The YEWGlobal Innovative Programme

  • PURPOSE – We want every young adult and socially excluded individual to realise that, their creative minds and abilities to put together an idea is their greatest strength. We want to prove to the youth that their dreams are not too small and it can be achieved through the right entrepreneurial course.

  • GOALS – We aim to create awareness on education, social developments such as youth employement challeneges, economical growth and help educate young individuals on how to establish a business at a young age by introducing several YEWGlobal courses, networking events, and charitable activities, starting in Ghana. We also want to shape the world of young entrepreneurs across the globe through our YEWGlobal interviews which we believe will empower and encourage the youth in our communities.

  • VALUES – Our values are fundamental to the very existence of YEWGlobal. Following our values as a team assures us that we are on the right path and fulfilling our goals as an NGO.



Young people are empowered to use their creative minds to achieve something meaningful when they realise that they have or can create choices in life. At YEWGlobal, empowerment is defined as having the authority and power to enable conditions under which young people can act on their own behalf rather than at the direction of others. These enabling conditions fall into many categories such as an economic and social base, political will, access to knowledge, information and skills, adequate resource allocation and supportive legal and administrative frameworks; a stable environment of equality, peaceful democracy and positive value system. When these conditions are not implemented by a state or government, it brings forth political instabilities, corruption, illiteracy, poverty, low economic growth, drug abuse and crime into the system which mostly affects the youth. The African Union statistical definition of youth used in Ghana refers to the population aged 15-35 as youth who accounts for about a third (33.5%) of the country’s population with about 25% being children aged below 15 years who will eventually form the next generation of youth in the next decade. The other group of young people aged 15-24 years are mostly new entrants into the labour market from different levels of education, with limited or no work experience.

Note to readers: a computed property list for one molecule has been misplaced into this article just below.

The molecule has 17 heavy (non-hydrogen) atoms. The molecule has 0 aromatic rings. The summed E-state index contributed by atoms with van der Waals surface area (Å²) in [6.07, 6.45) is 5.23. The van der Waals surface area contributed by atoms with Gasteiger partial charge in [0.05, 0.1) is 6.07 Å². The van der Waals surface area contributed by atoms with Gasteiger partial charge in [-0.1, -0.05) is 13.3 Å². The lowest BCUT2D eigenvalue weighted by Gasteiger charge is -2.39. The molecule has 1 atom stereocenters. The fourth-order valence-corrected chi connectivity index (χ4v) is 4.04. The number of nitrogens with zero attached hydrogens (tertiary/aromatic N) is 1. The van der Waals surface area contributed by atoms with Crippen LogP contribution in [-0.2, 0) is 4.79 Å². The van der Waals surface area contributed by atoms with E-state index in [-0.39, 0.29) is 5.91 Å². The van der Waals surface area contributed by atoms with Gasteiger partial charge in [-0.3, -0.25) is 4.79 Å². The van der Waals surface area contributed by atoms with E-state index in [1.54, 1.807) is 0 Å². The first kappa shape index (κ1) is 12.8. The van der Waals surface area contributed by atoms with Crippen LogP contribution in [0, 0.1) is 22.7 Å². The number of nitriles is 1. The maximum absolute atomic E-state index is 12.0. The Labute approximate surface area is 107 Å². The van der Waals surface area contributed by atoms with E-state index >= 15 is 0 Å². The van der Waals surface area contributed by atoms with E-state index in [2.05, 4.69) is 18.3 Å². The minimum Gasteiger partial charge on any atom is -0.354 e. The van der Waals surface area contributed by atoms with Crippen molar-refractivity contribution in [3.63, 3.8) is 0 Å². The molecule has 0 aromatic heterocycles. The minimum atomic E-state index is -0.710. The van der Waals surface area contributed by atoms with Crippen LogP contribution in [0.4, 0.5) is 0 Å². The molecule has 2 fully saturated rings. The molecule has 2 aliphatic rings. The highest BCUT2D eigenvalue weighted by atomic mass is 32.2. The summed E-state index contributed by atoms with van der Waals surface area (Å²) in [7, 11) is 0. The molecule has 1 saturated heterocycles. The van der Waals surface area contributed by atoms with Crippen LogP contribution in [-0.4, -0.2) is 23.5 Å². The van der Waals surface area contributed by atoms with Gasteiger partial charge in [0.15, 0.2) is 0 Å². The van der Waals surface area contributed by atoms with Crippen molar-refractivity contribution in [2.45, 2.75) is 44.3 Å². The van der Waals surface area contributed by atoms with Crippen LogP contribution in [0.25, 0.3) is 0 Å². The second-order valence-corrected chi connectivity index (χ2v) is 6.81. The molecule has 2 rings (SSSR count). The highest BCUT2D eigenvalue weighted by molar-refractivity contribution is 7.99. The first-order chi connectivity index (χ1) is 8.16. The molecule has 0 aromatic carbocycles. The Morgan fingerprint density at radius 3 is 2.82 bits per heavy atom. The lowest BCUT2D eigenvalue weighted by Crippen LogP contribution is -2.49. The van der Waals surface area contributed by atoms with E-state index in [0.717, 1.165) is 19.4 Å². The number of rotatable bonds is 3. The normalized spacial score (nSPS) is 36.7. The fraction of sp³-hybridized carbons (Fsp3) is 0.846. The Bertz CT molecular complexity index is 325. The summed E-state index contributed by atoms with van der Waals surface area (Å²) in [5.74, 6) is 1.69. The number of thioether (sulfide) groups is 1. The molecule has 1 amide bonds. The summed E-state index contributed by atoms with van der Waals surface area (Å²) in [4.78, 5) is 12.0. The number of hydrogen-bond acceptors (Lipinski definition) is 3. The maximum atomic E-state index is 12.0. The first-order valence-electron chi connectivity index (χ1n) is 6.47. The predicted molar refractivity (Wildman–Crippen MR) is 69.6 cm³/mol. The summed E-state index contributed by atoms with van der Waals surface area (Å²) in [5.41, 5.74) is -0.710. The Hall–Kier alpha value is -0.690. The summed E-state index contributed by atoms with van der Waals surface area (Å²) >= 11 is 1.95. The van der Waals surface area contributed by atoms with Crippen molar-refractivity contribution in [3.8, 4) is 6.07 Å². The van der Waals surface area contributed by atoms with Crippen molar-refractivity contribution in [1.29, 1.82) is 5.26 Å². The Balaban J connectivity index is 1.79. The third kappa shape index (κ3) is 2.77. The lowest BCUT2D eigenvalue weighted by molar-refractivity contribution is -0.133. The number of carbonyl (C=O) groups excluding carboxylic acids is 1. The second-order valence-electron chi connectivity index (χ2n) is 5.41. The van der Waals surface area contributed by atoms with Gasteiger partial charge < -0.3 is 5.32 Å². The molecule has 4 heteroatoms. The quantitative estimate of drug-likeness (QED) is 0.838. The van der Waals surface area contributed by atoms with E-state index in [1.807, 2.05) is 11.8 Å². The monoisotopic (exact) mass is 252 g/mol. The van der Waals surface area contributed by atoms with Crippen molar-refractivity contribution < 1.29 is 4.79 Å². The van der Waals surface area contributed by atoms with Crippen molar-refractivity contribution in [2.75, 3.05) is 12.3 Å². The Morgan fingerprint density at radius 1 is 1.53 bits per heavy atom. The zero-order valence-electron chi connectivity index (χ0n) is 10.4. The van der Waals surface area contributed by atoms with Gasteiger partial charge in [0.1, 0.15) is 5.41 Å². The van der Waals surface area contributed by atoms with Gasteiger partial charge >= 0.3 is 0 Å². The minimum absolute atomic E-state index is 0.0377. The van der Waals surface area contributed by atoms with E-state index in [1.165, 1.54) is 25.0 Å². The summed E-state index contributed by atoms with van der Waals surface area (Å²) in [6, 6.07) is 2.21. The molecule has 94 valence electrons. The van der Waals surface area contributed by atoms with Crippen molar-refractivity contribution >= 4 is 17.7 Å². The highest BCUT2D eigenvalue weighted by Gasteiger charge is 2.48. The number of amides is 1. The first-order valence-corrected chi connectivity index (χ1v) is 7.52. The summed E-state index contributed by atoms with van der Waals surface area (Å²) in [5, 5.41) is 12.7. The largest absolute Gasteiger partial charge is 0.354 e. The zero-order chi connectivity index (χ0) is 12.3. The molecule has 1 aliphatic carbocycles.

Africa is the youngest continent in the world. Children and youth ages below 30 years constitute 70% of the continent’s entire population. These young and energetic people of Africa have the potential, creativity, enthusiasm, and energy to jump-start Africa’s renaissance, however, they are the most overlooked group of people by political representatives and leaders. Ghana faces an alarming unemployment problem, and the youth especially young girls are being affected the most. In Ghana, young people ages 15–35 represent about 34% of the population. Ashanti Region has the largest share of youth population at 6.8%, followed by Greater Accra with 6.2%, while the Upper West and Upper East regions have much lower shares, at 1.0% and 1.4%, respectively, reflecting their smaller overall populations. The youth often face unique challenges transitioning into the labour market. This is reflected in a range of labour indicators.

The youth ages 15–24 are much less likely to be working than adults ages 25–65. Slightly more than half of the young people at 52% are working compared with the majority of other adults at 89%. This partly reflects on the fact that young people are still in school, but, at the same time, a larger share of young people are neither in education nor working, compared with other adults. Youth frequently work in temporary low-wage, low-productivity jobs. Due to the hardship in most African countries, the general citizen work for the little income they can get to look after their families and not necessarily because they enjoy or have a passion for what they are doing.